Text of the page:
Romance in time of political turmoil in erstwhile Burma

Romance in time of political turmoil in erstwhile Burma

Combined fact and fiction, he describes the circumstances and events in his book, introducing various characters in his narrative and giving them adequate treatment. (Pixabay Image)

A new book documents the historical, social, and political changes during Japanese conquest of Burma (now Myanmar) in World War II and presents a wide panorama of events that made up the period.

In "The Lacquered Curtain of Burma", author Eugene Lawrence touches upon individual lives, weaves a vivid picture of migrators from British India to Burma, and the Indians who arrived in the country with the Japanese army and Indian National Army.

Combined fact and fiction, he describes the circumstances and events in his book, introducing various characters in his narrative and giving them adequate treatment.

"There has been no attempt to malign personalities or policies of any individual or institution in the portrayal of these events and circumstances. The facts could be easily gleaned by the discerning reader from numerous press reports that have appeared over the past 40 years," Lawrence says.

"While the identities of some personalities could not be altered in the context of the published truth, the identities of some characters have been suppressed, and some are purely fictional," he adds.

The author also praises the undying spirit of the Burmese soldiers and the country’s fight for independence from colonial Britain and imperial Japan in the book, published by Olive Turtle imprint of Niyogi Books.

He recounts the conflicts that arose after independence between the majority Burmese and the ethnic minorities (the uprising of the Karens), the military takeover in the year 1962, and Nobel Laureate Aung San Suu Kyi’s resolute voice that was determined to cleanse the nation from its evils that had set in since the past two and a half decades.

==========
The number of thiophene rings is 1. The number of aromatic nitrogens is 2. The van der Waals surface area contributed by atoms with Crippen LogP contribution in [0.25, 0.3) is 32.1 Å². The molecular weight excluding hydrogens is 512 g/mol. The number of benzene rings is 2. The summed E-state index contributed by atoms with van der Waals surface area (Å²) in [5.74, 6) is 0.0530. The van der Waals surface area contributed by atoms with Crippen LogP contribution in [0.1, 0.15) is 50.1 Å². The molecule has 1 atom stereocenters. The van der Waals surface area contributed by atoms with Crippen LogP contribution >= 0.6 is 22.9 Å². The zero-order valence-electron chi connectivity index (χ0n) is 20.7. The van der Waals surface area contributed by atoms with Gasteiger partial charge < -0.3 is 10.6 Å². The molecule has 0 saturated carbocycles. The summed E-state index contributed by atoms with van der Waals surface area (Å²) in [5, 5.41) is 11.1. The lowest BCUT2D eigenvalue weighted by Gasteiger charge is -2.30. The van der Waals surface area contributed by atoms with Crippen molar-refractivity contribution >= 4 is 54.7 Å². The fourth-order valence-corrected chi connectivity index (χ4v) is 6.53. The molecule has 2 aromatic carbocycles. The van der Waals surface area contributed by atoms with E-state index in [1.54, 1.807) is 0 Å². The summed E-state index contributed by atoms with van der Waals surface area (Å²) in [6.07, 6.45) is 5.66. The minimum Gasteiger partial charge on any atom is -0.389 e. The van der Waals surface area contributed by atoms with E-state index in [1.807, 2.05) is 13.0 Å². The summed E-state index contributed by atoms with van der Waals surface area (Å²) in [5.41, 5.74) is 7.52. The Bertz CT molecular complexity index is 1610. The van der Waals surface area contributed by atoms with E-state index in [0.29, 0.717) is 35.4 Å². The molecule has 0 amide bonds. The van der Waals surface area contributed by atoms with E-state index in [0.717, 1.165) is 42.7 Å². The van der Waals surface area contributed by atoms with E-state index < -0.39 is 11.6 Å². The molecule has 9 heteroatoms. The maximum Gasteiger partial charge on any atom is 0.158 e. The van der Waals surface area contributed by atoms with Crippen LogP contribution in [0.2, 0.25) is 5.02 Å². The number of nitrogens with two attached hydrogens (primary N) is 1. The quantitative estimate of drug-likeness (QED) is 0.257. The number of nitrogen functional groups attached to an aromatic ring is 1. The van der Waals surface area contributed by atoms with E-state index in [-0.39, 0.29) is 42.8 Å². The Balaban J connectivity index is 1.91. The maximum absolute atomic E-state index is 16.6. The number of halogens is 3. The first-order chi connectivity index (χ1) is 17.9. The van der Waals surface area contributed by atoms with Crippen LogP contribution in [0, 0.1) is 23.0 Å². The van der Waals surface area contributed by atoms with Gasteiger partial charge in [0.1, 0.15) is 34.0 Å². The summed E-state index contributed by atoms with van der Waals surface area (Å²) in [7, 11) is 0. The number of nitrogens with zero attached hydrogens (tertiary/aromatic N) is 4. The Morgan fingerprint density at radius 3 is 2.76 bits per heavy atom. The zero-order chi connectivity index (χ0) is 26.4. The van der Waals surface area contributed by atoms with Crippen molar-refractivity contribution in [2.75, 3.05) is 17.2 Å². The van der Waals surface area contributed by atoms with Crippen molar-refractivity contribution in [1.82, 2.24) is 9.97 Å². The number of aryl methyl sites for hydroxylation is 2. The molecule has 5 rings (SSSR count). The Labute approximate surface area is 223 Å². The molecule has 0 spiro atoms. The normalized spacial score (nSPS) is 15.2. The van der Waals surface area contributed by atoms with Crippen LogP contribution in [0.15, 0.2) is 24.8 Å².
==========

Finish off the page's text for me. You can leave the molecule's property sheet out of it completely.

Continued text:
According to Lawrence, the Burmese were a larger people with a history that had its origins in India, who had settled in the plains of the country, leaving the mountainous regions to the ethnic peoples - many of whom were believed to have inhabited the land prior to the appearance of the Burmese.

"But, better organised and better positioned for trade and culture and more sophisticated in political evolution, the Burmese had dominated the land over centuries, alienating the diverse ethnic groups in their hill tracks of the west, the fearsome Kachins and red Karens; north-east and east, the war-like Shans, and south-eastern regions of the country where the redoubtable white Karens settled," he writes.

The colonial conquest of the British, World War II and the subsequent occupation of the Japanese had removed the lid of isolation off these more predominant of the ethnic peoples, exposing their significance and aspiration to a stake in the country which was on the threshold of independence, he says.

"Racial distrust, cultural prejudice and the consequent inevitability of alliances that were formed with either of the occupying superior masters - the British or the Japanese - had left a trail of atrocities among the indigenous populace in their bid to obliterate the treat of the other, while seeking indemnity of their heritages with either one of the occupying powers," he writes.

Lawrence also handles a vast catalogue of remarkable personalities - some factual, some fictional, while some have been suppressed.

There is one Stanley David, Captain of INA, and his journey showing his personal search for roots, the path to which is buffeted by the political turmoil of that period.

By giving a voice to the Burmese who were witness to the waning of the nation, Lawrence gives a portrait of British colonialism and Japanese conquest of the country.

The narrative further captures the upheaval of communities, the dislocation of families, and sacrifices by those who could not emigrate.

With the seed of the story planted by tales of his own family’s history (Lawrence’s father, an Indian, had arrived in Burma with the INA during World War 2 and married a Karen woman, and in 1966 they repatriated to India), the author has come up with a tale of love, loss, and longing that sweeps across more than a hundred years of history in Burma.

Though a host of issues still haunt the nation - the problem of the Rohingyas, the ethnic group clashes, armed conflict, displacement of thousands of people, and human rights abuses in the name of development, the author hopes an era of peace for the people.